It’s not really the end of June yet, there being two more days in the month at the time of this writing. However, it certainly will be the last fishing report posted by me in June 2015, so it is the End of June Whale Pass Fishing Report.
Photo: This is how some Alaska drivers decorate their vehicles, in this case a Ford Ranger – spottedtail.com
It started last Sunday afternoon when I took wife Susan and Ethan Ryter up into Barnes Lake. The stretch of stream between Barnes and Sweetwater Lakes is the only one I’ve ever fished that has a reversing flow. As the tide comes in it flows one way. As the tide drops it flows the other way, in my experience a unique place to fish. The coastal cutthroat trout were biting and we caught some on both fly and spin tackle. If last year is any indication they will soon be gone, following the salmon smolts out to sea.
After we left there we went to Neck Lake Outlet, where fishing has been tough. We did get a silver salmon on a hootchie, though, and Sue posed with it.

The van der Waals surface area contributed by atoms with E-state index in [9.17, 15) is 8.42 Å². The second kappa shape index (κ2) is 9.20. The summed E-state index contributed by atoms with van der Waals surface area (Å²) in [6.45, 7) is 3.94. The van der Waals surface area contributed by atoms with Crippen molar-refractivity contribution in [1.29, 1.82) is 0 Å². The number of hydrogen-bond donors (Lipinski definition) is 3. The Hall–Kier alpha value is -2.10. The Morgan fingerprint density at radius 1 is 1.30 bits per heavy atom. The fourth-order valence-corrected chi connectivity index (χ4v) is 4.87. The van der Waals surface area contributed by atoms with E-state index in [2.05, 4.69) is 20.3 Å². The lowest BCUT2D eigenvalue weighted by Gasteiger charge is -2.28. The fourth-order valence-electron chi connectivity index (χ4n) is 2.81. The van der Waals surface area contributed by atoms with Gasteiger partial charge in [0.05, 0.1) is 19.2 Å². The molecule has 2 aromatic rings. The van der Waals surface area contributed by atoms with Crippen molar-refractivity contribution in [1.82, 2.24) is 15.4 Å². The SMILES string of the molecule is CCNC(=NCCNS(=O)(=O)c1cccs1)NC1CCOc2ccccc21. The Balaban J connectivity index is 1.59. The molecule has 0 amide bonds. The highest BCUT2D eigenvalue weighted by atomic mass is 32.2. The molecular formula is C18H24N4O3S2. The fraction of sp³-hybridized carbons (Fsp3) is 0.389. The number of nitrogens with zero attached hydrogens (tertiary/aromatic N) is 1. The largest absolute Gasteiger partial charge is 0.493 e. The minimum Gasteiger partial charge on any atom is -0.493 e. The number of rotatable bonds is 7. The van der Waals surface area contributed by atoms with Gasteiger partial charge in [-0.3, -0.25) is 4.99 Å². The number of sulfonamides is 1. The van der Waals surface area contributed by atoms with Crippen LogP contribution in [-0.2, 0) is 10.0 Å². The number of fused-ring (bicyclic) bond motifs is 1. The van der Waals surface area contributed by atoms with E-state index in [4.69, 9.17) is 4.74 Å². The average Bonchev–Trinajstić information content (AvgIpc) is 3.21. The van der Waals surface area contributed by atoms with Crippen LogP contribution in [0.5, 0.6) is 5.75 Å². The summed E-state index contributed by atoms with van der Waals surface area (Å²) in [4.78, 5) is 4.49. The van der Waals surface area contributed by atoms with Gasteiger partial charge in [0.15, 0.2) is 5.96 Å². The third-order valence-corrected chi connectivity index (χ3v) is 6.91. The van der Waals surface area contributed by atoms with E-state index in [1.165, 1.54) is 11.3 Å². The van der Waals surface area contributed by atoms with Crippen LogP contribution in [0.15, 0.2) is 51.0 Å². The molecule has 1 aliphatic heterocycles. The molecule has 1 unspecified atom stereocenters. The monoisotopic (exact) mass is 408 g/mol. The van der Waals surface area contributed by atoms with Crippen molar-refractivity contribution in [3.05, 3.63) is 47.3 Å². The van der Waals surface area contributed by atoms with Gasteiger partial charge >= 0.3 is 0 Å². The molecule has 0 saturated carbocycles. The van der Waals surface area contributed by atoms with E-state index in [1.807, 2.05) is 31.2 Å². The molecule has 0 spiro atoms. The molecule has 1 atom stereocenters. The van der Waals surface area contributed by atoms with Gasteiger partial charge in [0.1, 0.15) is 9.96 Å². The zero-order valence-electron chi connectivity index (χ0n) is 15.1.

I’ve guided parties of fly fishers to Neck Lake Outlet three times this week and we did not get a bite. This morning’s excursion was the first time we were sure that we were casting to fish. It was the first time we’ve been able to see them in the water this season. The salmon run is late, and nowhere near as strong as last year’s. The weather has been dry (for southeast Alaska) and the streams are all low, perhaps the cause of the less than enthusiastic salmon in Neck Lake Outlet.
On Thursday we took a party of four out on the Blashke for some halibut fishing. The Blashke had been being used for glacier trips and did not have all the requisite fishing implemenets on board, as we discovered when Bob C. hooked a nice ‘but. No net. No gaff.
Mick had a cod on at the same time. The two lines got all tangled. I was able to get the cod on board and untangle the lines so Bob could keep fighting his fish. We decided I would try and get my hand in its gills and haul it aboard, not exactly standard operating procedure. First try did not work, and the fish ran back into the depths. Second try did not work, nor did the third, fourth, or fifth. The hook had worn quite a large hole in the fish’s jaw by the time I was finally able to get my hand into the fish and pull it onto the boat. Bob was very happy, as was I!
All the anglers managed to get a halibut, along with numerous cod and a silver salmon, a pretty good day for everyone.
Saturday the Wilson family from Nevada joined me for some salmon fishng at Neck Lake Outlet. We hooked and lost two silvers, broke one off, and landed one about eight pounds, all on a pink hootchie. The increase in the number of fish was encouraging!
And that is the End of June Whale Pass Fishing Report from Spotted Tail. I’ll be back in July!
Life is great and I love my work!
Life is short- Go Fishing!